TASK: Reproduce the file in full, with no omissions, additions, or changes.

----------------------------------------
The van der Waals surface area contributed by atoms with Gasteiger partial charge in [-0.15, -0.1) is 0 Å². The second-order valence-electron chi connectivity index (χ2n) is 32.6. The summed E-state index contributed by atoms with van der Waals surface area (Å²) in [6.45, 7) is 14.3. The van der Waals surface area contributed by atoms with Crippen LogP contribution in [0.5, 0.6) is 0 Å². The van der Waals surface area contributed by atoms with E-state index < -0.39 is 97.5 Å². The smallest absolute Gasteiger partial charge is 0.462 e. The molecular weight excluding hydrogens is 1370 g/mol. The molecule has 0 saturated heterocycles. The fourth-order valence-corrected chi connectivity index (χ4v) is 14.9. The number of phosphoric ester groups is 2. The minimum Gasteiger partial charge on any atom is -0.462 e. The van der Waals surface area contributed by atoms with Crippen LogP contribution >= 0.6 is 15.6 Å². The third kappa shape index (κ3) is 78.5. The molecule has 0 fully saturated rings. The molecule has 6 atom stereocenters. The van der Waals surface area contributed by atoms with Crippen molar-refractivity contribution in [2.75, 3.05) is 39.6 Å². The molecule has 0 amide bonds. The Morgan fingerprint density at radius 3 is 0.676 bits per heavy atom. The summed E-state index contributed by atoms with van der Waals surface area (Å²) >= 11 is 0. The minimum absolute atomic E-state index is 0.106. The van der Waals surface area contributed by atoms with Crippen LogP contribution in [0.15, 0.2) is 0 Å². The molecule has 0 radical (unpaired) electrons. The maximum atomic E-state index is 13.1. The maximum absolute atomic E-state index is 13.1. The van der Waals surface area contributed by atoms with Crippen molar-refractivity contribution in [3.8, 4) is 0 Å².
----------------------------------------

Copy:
The van der Waals surface area contributed by atoms with Gasteiger partial charge in [-0.15, -0.1) is 0 Å². The second-order valence-electron chi connectivity index (χ2n) is 32.6. The summed E-state index contributed by atoms with van der Waals surface area (Å²) in [6.45, 7) is 14.3. The van der Waals surface area contributed by atoms with Crippen LogP contribution in [0.5, 0.6) is 0 Å². The van der Waals surface area contributed by atoms with E-state index < -0.39 is 97.5 Å². The smallest absolute Gasteiger partial charge is 0.462 e. The molecular weight excluding hydrogens is 1370 g/mol. The molecule has 0 saturated heterocycles. The fourth-order valence-corrected chi connectivity index (χ4v) is 14.9. The number of phosphoric ester groups is 2. The minimum Gasteiger partial charge on any atom is -0.462 e. The van der Waals surface area contributed by atoms with Crippen LogP contribution >= 0.6 is 15.6 Å². The third kappa shape index (κ3) is 78.5. The molecule has 0 fully saturated rings. The molecule has 6 atom stereocenters. The van der Waals surface area contributed by atoms with Crippen molar-refractivity contribution in [2.75, 3.05) is 39.6 Å². The molecule has 0 amide bonds. The Morgan fingerprint density at radius 3 is 0.676 bits per heavy atom. The summed E-state index contributed by atoms with van der Waals surface area (Å²) >= 11 is 0. The minimum absolute atomic E-state index is 0.106. The van der Waals surface area contributed by atoms with Crippen LogP contribution in [0.15, 0.2) is 0 Å². The molecule has 0 radical (unpaired) electrons. The maximum atomic E-state index is 13.1. The maximum absolute atomic E-state index is 13.1. The van der Waals surface area contributed by atoms with Crippen molar-refractivity contribution in [3.8, 4) is 0 Å².